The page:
Let's Make Robots!

Mech-Spider Fail (ARRRGH!)

Walks around via remote control

I got interested in the Klann linkage when I stumbled across MechanicalSpider.com, so I decided to play with it to see what would come of it. After designing the first leg mechanism in AutoDesk Inventor 9, I thought it would be fun to build a robot spider to hand out treats on Halloween. This is the process I used to develop this robot. I wanted to use materials I had on hand and make most of the parts myself. I started with the leg-driving mechanism shown below.

 

I cut the gears from 1/4-inch polypropylene sheet. I got the gear patterns from the CAD library at www.hobbing.com. After I ran the exe file from the library, I ended up with 573 gear drawings of gears with 10 to 200 teeth. The drawings were DWG files, which is a format for AutoCAD. I used a free CAD package called DraftSight (a nice 2D CAD application from www.3ds.com) to scale the gears to a size I could work with, imported the DWG drawings into Inventor, printed them out as a pattern, tacked them to the plastic sheet, and cut them out with a band saw outfitted with a metal-cutting blade.

I downloaded the enable text for the Klann linkage from www.mechanicalspider.com. The text outlines the design method to get the linkage sizes and pivot points. I used DraftSight to draw the lines for the design. I tried a 6-in step at first, but the robot would have been too big, so I went down to a 4-inch step and everything was reasonably sized. The design drawing is shown below.

 

The next step was to import this drawing into Inventor, isolate the pivot points, draw the linkages around the pivot points, and produce the patterns. I tacked the patterns to some 1/4-inch black polyethylene I had stockpiled and cut the linkages out on the band saw as well. I managed to put most of the first set of legs together this weekend (9/24-25/2011). So far, everything is working well. I just have to build one more set of legs and figure out how to bind them together. I'm thinking PVC so far...

 

Update 10/23/2011: The picture at top shows my progress so far. I should be able to get motors installed this week (hopefully). I tried to hand-hold the motor and first set of legs for testing, but all hell broke loose because the motors have too much torque. That was quite interesting. Don't do that! I had to scrap the arm for now because of time constraints. I'll make that my project for next year. I still have to make it look all spidery, so I've got some artsy work to do.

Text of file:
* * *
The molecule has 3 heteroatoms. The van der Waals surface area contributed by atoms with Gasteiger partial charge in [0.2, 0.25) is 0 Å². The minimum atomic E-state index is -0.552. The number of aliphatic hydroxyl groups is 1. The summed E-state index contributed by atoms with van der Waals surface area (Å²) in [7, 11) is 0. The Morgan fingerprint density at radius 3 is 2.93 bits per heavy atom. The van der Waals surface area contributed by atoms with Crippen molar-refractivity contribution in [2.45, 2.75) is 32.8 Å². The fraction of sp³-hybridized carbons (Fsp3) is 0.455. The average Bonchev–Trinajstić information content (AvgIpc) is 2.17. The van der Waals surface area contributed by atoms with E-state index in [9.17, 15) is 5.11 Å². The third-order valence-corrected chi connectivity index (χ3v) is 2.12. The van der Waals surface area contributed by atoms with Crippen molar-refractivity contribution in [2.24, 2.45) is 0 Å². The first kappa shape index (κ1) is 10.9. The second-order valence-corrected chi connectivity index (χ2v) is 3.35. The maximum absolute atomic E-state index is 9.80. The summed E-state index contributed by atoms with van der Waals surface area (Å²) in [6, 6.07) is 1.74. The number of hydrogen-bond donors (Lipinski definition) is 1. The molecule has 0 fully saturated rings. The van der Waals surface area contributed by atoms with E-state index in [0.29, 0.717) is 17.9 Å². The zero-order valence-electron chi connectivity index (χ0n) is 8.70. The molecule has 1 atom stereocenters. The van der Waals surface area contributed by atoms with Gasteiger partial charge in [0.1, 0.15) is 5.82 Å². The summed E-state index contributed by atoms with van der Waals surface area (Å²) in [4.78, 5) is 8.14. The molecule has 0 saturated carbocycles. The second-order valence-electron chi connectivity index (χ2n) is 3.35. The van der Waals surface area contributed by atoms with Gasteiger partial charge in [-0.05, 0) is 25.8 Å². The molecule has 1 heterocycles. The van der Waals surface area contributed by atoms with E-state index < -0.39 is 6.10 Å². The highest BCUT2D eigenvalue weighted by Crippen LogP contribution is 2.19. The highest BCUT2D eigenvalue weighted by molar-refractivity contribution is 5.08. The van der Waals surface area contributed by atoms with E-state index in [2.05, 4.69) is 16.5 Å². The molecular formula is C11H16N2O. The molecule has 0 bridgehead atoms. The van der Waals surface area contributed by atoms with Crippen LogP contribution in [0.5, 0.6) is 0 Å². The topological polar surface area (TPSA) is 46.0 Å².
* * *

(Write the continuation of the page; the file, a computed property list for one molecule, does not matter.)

Update 11/4/2011: Well, I finished but lo, it doesn't work. Maybe the motors are too small. Maybe there is just something jamming the mechanism. I don't know. Right now I'm too frustrated to mess with it. I'll have to strip it down and start putting things back on slowly to see what the problem is.

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The two leg modules are attached with 1/2" PVC pipe. I cut 4 PVC "T" connectors in half lengthwise, attached the "T" part to the inner walls of the leg modules, and connected the two units with the PVC pipe. The plywood acts as the robot deck and stiffens the structure enough to keep it from going wonky on me.

How sturdy are the legs? They seem a litlle frail to me :/ I would doble the segments where possible to avoid side play as much as possible... 

The answer is I don't know. I haven't had a chance to put it under a load yet; however, I thought about it when I was designing it. It won't be a big deal to double the legs up if they flex too much.

I'd like to see it in action as well. I'm hoping I can get a motor on this set this weekend.

It's cool to see machine with these gear operating chassis. cant wait to see your bot in action.

I'm very impressed by your hand-wrok with the plastics - it looks very clean.  One of my "works in (slow) progress" uses Klann linkages, so I'm glad to see the work you've done.  The Jansen linkage/mechanism is cool and sexy, but I like the Klann because you only need 2 linkages per "wheel" instead of 3.

What are you doing to pin the PE linkages together - a bolt and jam-nuts?

Thanks! For the pins, I use my old favorite - nuts and bolts with blue thread lock! If they become a problem, then I switch to red thread lock. But then if I want to change anything I have to start sawing things apart, so I avoid that as long as I can.